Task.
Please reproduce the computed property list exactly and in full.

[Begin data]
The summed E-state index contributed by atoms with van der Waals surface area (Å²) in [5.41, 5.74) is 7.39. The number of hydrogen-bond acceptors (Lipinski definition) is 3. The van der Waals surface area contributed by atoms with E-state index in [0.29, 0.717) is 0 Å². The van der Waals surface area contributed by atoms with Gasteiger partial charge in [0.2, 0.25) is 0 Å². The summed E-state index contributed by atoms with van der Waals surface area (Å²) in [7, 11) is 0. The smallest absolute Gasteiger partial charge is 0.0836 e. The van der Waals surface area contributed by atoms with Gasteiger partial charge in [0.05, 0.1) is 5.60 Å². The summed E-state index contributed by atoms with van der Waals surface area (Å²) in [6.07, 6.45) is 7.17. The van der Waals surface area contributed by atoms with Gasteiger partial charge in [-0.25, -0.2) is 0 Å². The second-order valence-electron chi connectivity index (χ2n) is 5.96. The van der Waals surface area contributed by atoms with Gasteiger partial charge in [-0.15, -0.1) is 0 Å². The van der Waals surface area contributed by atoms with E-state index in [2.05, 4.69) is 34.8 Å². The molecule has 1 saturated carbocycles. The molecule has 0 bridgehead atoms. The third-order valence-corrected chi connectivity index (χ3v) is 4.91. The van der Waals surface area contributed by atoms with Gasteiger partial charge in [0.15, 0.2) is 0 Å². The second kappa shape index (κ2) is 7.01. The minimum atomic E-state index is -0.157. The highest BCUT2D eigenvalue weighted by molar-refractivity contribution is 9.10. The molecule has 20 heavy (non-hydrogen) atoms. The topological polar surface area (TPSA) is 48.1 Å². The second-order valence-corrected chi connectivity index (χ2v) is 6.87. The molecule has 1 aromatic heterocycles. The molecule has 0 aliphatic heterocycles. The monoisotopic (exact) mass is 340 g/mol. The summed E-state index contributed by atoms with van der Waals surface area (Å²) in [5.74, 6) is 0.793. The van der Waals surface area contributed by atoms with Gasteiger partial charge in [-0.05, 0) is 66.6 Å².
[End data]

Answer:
The summed E-state index contributed by atoms with van der Waals surface area (Å²) in [5.41, 5.74) is 7.39. The number of hydrogen-bond acceptors (Lipinski definition) is 3. The van der Waals surface area contributed by atoms with E-state index in [0.29, 0.717) is 0 Å². The van der Waals surface area contributed by atoms with Gasteiger partial charge in [0.2, 0.25) is 0 Å². The summed E-state index contributed by atoms with van der Waals surface area (Å²) in [7, 11) is 0. The smallest absolute Gasteiger partial charge is 0.0836 e. The van der Waals surface area contributed by atoms with Gasteiger partial charge in [0.05, 0.1) is 5.60 Å². The summed E-state index contributed by atoms with van der Waals surface area (Å²) in [6.07, 6.45) is 7.17. The van der Waals surface area contributed by atoms with Gasteiger partial charge in [-0.25, -0.2) is 0 Å². The second-order valence-electron chi connectivity index (χ2n) is 5.96. The van der Waals surface area contributed by atoms with Gasteiger partial charge in [-0.15, -0.1) is 0 Å². The van der Waals surface area contributed by atoms with E-state index in [2.05, 4.69) is 34.8 Å². The molecule has 1 saturated carbocycles. The molecule has 0 bridgehead atoms. The third-order valence-corrected chi connectivity index (χ3v) is 4.91. The van der Waals surface area contributed by atoms with Gasteiger partial charge in [0.15, 0.2) is 0 Å². The second kappa shape index (κ2) is 7.01. The minimum atomic E-state index is -0.157. The highest BCUT2D eigenvalue weighted by molar-refractivity contribution is 9.10. The molecule has 20 heavy (non-hydrogen) atoms. The topological polar surface area (TPSA) is 48.1 Å². The second-order valence-corrected chi connectivity index (χ2v) is 6.87. The molecule has 1 aromatic heterocycles. The molecule has 0 aliphatic heterocycles. The monoisotopic (exact) mass is 340 g/mol. The summed E-state index contributed by atoms with van der Waals surface area (Å²) in [5.74, 6) is 0.793. The van der Waals surface area contributed by atoms with Gasteiger partial charge in [-0.05, 0) is 66.6 Å².